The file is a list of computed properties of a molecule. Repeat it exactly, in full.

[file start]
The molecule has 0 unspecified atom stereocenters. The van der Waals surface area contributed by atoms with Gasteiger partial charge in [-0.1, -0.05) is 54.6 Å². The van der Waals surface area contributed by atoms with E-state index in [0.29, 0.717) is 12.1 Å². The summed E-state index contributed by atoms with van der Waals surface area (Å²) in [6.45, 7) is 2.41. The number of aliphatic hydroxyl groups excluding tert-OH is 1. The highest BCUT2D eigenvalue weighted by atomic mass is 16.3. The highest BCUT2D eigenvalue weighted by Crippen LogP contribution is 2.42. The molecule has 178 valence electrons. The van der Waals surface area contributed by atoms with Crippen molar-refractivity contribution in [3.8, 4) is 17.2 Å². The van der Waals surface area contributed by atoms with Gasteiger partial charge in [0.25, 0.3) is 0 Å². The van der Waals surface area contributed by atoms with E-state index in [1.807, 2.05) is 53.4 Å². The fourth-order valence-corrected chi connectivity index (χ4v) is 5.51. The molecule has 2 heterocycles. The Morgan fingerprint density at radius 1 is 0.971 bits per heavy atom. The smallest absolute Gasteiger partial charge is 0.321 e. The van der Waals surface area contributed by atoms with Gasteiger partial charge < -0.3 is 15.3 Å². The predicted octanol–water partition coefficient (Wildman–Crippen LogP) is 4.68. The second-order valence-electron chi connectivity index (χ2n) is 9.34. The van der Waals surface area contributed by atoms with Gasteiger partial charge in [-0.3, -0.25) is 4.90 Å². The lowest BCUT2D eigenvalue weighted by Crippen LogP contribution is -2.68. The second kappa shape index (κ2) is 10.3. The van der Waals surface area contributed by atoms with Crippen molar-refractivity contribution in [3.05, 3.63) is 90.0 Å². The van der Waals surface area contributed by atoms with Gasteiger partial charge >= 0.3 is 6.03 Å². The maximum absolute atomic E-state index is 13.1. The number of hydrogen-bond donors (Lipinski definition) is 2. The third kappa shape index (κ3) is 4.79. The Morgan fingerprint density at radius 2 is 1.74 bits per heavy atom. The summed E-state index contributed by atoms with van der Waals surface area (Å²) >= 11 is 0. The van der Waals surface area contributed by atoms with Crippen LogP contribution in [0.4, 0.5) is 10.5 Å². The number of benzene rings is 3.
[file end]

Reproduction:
The molecule has 0 unspecified atom stereocenters. The van der Waals surface area contributed by atoms with Gasteiger partial charge in [-0.1, -0.05) is 54.6 Å². The van der Waals surface area contributed by atoms with E-state index in [0.29, 0.717) is 12.1 Å². The summed E-state index contributed by atoms with van der Waals surface area (Å²) in [6.45, 7) is 2.41. The number of aliphatic hydroxyl groups excluding tert-OH is 1. The highest BCUT2D eigenvalue weighted by atomic mass is 16.3. The highest BCUT2D eigenvalue weighted by Crippen LogP contribution is 2.42. The molecule has 178 valence electrons. The van der Waals surface area contributed by atoms with Crippen molar-refractivity contribution in [3.8, 4) is 17.2 Å². The van der Waals surface area contributed by atoms with Gasteiger partial charge in [0.25, 0.3) is 0 Å². The van der Waals surface area contributed by atoms with E-state index in [1.807, 2.05) is 53.4 Å². The fourth-order valence-corrected chi connectivity index (χ4v) is 5.51. The molecule has 2 heterocycles. The Morgan fingerprint density at radius 1 is 0.971 bits per heavy atom. The smallest absolute Gasteiger partial charge is 0.321 e. The van der Waals surface area contributed by atoms with Gasteiger partial charge < -0.3 is 15.3 Å². The predicted octanol–water partition coefficient (Wildman–Crippen LogP) is 4.68. The second-order valence-electron chi connectivity index (χ2n) is 9.34. The van der Waals surface area contributed by atoms with Gasteiger partial charge in [-0.3, -0.25) is 4.90 Å². The lowest BCUT2D eigenvalue weighted by Crippen LogP contribution is -2.68. The second kappa shape index (κ2) is 10.3. The van der Waals surface area contributed by atoms with Crippen molar-refractivity contribution in [3.05, 3.63) is 90.0 Å². The van der Waals surface area contributed by atoms with Gasteiger partial charge >= 0.3 is 6.03 Å². The maximum absolute atomic E-state index is 13.1. The number of hydrogen-bond donors (Lipinski definition) is 2. The third kappa shape index (κ3) is 4.79. The Morgan fingerprint density at radius 2 is 1.74 bits per heavy atom. The summed E-state index contributed by atoms with van der Waals surface area (Å²) >= 11 is 0. The van der Waals surface area contributed by atoms with Crippen LogP contribution in [0.4, 0.5) is 10.5 Å². The number of benzene rings is 3.